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By M.K. Luther -- firstname.lastname@example.org
FRONT ROYAL -- Warren County came together Wednesday to commemorate, heal and memorialize its place in the history of public school desegregation.
A Virginia Department of Historic Resources roadside marker was officially unveiled at Warren County Middle School on Luray Avenue.
The building was the site of a pivotal struggle during the civil rights movement in 1958, when the all-white Warren County High School closed to prevent integration.
The closure had a devastating effect on the community, leveling the economy and dividing families as many children were sent out of the county to continue their education.
When the school reopened in 1959, 23 enrolled black students walked up the hill to the entrance, marking the end of segregated education in the county, said Patrick Farris, executive director of the Warren Heritage Society.
The historic marker will bear witness to the struggle of the students and their families, Farris said.
"The sacrifices of those that came before use were not in vain," Farris said. "We can be grateful to those that came before us that this is history, that it is not staring us in the face every day."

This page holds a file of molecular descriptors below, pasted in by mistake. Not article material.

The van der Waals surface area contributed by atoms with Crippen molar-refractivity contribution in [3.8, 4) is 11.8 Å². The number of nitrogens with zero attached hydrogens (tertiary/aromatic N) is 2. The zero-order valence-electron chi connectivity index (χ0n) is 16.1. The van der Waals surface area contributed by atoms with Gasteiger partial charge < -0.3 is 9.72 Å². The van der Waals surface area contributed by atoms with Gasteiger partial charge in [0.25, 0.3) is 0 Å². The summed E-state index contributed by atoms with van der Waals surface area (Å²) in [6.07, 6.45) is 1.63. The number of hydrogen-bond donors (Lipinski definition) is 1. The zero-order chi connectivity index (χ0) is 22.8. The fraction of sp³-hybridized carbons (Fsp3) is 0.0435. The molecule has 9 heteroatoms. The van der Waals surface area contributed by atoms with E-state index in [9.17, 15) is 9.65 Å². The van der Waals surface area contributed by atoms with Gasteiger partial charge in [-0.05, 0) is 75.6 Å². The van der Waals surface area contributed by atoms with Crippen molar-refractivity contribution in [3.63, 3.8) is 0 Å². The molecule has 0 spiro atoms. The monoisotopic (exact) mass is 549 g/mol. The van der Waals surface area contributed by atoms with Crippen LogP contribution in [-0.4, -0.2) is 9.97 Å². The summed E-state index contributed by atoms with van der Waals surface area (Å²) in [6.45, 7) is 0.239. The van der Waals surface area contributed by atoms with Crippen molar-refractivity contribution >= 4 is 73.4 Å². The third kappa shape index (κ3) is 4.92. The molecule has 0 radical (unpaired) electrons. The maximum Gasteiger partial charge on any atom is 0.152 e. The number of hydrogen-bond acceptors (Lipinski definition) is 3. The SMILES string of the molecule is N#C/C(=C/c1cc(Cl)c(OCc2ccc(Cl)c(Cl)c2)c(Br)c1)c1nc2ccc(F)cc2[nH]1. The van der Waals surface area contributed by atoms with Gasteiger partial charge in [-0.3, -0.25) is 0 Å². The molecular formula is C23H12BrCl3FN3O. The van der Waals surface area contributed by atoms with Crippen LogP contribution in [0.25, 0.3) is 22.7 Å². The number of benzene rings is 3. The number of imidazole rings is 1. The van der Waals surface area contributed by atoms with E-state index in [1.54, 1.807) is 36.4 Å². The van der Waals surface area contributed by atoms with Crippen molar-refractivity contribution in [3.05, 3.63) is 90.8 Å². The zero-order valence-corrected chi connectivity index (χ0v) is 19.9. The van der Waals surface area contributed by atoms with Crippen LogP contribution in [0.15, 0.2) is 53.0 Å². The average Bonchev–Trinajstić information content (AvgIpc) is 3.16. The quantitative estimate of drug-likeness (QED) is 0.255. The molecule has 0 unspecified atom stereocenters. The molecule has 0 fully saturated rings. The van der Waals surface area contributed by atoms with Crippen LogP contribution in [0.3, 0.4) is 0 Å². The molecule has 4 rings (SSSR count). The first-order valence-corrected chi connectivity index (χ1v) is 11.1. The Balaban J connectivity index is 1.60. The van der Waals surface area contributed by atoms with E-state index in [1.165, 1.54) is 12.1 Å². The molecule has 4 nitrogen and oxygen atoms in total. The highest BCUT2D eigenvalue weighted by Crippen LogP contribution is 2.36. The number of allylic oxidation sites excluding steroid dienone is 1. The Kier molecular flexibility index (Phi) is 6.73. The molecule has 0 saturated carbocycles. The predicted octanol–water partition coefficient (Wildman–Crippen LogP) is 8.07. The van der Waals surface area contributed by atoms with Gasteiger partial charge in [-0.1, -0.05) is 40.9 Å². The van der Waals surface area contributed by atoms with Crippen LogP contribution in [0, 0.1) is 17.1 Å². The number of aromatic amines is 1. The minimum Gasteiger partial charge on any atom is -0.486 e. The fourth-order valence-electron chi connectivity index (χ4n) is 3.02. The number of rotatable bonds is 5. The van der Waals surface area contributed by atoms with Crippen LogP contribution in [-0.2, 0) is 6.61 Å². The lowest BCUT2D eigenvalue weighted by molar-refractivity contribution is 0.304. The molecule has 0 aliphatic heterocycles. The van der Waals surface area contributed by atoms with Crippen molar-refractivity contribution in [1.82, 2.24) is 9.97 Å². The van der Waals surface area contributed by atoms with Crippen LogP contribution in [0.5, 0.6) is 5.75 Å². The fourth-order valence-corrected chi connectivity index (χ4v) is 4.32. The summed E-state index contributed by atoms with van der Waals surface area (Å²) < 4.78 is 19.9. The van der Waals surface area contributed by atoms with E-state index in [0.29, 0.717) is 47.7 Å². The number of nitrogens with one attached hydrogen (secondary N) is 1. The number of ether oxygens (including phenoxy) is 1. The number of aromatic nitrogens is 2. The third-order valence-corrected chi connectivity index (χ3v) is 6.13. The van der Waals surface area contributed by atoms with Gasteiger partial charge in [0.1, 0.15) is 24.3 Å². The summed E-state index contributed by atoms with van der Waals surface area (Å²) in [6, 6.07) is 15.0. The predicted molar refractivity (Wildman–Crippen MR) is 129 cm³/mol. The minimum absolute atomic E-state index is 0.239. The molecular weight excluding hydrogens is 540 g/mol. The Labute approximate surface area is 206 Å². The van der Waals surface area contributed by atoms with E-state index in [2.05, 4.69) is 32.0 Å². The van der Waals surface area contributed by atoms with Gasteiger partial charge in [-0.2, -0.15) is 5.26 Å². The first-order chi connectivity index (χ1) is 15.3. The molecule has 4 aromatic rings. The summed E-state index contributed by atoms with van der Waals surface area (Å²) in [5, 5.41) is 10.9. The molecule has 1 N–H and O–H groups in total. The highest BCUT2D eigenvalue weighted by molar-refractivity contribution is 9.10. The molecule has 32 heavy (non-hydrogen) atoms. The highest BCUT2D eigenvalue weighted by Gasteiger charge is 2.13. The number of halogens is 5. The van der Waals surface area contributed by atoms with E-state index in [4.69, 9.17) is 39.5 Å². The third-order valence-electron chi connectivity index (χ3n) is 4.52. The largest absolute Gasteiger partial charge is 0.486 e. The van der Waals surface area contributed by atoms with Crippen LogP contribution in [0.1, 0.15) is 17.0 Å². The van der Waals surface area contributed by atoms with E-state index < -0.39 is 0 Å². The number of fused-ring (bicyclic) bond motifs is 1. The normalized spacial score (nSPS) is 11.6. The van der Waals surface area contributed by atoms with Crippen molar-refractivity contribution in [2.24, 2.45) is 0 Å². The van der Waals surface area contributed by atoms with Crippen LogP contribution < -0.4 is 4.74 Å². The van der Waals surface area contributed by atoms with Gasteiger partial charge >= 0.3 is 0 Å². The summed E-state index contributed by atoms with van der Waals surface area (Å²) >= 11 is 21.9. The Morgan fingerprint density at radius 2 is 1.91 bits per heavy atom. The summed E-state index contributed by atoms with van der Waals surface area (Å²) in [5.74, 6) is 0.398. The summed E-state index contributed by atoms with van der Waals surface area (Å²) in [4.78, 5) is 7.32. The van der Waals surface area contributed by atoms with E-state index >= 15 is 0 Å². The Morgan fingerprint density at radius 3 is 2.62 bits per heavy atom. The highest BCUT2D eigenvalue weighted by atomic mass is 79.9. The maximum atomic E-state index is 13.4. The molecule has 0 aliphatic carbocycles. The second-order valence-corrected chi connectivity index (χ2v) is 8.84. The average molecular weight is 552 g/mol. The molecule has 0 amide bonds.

The building, a Work Projects Administration effort, was built in the 1930s to bring the community -- then on the brink of an economic boom thanks to the American Viscose factory -- a modern high school, Farris said.
"In and of itself, this community can be proud of this building," Farris said.
Some of the original 23 black students and members of the "Lost Class of '59" were reunited at the unveiling ceremony Wednesday as the community honored the students' struggle.
James M. Kilby, who was among the 23 students who enrolled at the school in 1959, said the "rocky" road was worth the final destination -- the pupils achieved their final goal of graduation, as well as accomplishing the mission of integrating the schools.
"This is the end of the road to integration," Kilby said. "We now have the success of being included in the rich history of Warren County.
June Jeffrey, vice president of Warren County High School class of 1959, said classmates eventually formed a bond over the decades.
Many classmates have found ways to come together, to learn from one another and find ways to teach against prejudice, Jeffrey said.
"It is my job to stop prejudice," Jeffrey said. "It is the job of everyone here -- your neighbors, your churches and your schools."
Betty Kilby Baldwin, one of the first 23 black students, linked arms with former classmates Wednesday and led the procession up the hill to the entrance of the school.
"On this day, we want to walk up with unity," Baldwin said.